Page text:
CHARLOTTE, N.C. — With his presidency on the line, President Barack Obama on Thursday asked for more time from voters, acknowledging that despite his lofty goals of hope and change, the economy is going to take years to recover.
As he sought to regain trust from a disaffected electorate weary of months of high unemployment, Obama warned of tough times as the nation emerges from what he said are "challenges that have built up over decades." But he offered a rousing defense of his stewardship and insisted his vision -- not that of his Republican rival, Mitt Romney -- will lead to true prosperity for the middle class.
"Know this, America: Our problems can be solved. Our challenges can be met," Obama said. "The path we offer may be harder, but it leads to a better place. And I'm asking you to choose that future."
In a speech that at times seemed far from the soaring rhetoric of his first nomination speech as he detailed what he's accomplished and still needs to do, Obama used one of the biggest platforms he'll have before Election Day to convince the electorate he's on the right path.
"Yes, our road is longer -- but we travel it together. We don't turn back. We leave no one behind. We pull each other up. We draw strength from our victories, and we learn from our mistakes, but we keep our eyes fixed on that distant horizon, knowing that Providence is with us, and that we are surely blessed to be citizens of the greatest nation on Earth," he said.
After attacking Romney for failing to offer specific proposals at the Republican National Convention in Tampa, Fla., last week, Obama outlined a series of goals including creating 1 million new manufacturing jobs, recruiting 100,000 math and science teachers and reducing the deficit by more than $4 trillion.
"They want your vote, but they don't want you to know their plan," Obama said. "And that's because all they have to offer is the same prescription they've had for the last 30 years."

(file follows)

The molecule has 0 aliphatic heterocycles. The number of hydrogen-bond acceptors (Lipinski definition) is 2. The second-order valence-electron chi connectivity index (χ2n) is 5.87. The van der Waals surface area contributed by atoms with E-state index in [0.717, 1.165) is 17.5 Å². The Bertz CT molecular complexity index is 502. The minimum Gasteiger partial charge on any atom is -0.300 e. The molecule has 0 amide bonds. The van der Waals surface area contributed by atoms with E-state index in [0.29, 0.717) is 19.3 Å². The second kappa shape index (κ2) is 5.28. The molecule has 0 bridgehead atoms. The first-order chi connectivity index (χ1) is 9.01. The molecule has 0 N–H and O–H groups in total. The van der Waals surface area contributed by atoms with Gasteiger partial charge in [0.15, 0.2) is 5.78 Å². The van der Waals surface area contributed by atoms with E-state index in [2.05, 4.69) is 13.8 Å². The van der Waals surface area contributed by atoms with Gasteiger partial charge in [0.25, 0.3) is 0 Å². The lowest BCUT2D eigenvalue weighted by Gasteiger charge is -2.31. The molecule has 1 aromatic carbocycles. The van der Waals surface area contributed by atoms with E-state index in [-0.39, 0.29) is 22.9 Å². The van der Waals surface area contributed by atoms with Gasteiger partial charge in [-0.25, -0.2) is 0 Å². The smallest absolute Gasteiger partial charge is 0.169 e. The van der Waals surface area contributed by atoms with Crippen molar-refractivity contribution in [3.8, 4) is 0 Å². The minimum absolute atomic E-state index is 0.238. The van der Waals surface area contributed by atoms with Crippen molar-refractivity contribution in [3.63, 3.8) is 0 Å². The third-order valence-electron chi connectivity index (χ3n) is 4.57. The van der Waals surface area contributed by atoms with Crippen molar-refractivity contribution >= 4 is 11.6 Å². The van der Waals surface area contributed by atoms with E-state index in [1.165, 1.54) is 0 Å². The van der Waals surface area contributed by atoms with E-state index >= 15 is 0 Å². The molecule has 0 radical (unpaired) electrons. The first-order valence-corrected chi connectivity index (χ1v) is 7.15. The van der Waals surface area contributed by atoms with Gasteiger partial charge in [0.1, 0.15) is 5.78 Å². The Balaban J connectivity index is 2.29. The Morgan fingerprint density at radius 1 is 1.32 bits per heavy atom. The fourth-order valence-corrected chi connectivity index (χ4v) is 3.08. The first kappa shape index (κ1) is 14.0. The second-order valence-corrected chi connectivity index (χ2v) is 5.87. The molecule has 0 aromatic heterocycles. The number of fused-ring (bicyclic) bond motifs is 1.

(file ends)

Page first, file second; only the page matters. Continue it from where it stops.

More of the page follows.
Republicans immediately called his goals scaled down or recycled promises from 2008.
With polls showing the race against Romney tight and voters focused on the economy, Obama needed to energize his dispirited base and persuade undecided voters that he's set the economy on the right track and his prescription will restore middle class prosperity.
"If you turn away now -- if you buy into the cynicism that the change we fought for isn't possible, well change will not happen," he told a cheering crowd at the Time Warner Cable Arena.
Obama cast the election as a choice between "two different paths for America," charging that Republicans are only offering "the same prescription they've offered for the last 30 years: tax cuts."
He blamed Republicans for preventing him from accomplishing more, but he did not fully explain how he would work with House Republicans in the future. He took some swipes at Romney, in particular zinging Romney on his foreign trip, but he only once mentioned him by name, when he spoke about his disdain for providing tax breaks to the wealthy.
"No party has a monopoly on wisdom. No democracy works without compromise," Obama said. "But when Gov. Romney and his allies in Congress tell us we can somehow lower our deficit by spending trillions more on new tax breaks for the wealthy -- well, you do the math. I refuse to go along with that. And as long as I'm president, I never will."
He delivered a forceful defense of his record while asking for patience, invoking Franklin D. Roosevelt's efforts to bring the U.S. out of the Great Depression -- "the only crisis worse than this one."
"I won't pretend the path I'm offering is quick or easy. I never have," Obama said. "You didn't elect me to tell you what you wanted to hear. You elected me to tell you the truth. And the truth is, it will take more than a few years for us to solve challenges that have built up over decades."
He made the case for an active government, saying recovery "will require common effort, shared responsibility, and the kind of bold, persistent experimentation that Franklin Roosevelt pursued."
Republicans have lambasted Democrats for looking to government to solve problems, and Obama included a caution to his own side, noting that it "should remember that not every problem can be remedied with another government program or dictate from Washington."
He sought to use his platform -- a major prime-time speech attracting possibly 40 million viewers across the country -- to woo the last undecided voters at a time when campaign officials said Americans were just starting to pay attention after returning from their summer vacations and Labor Day holidays.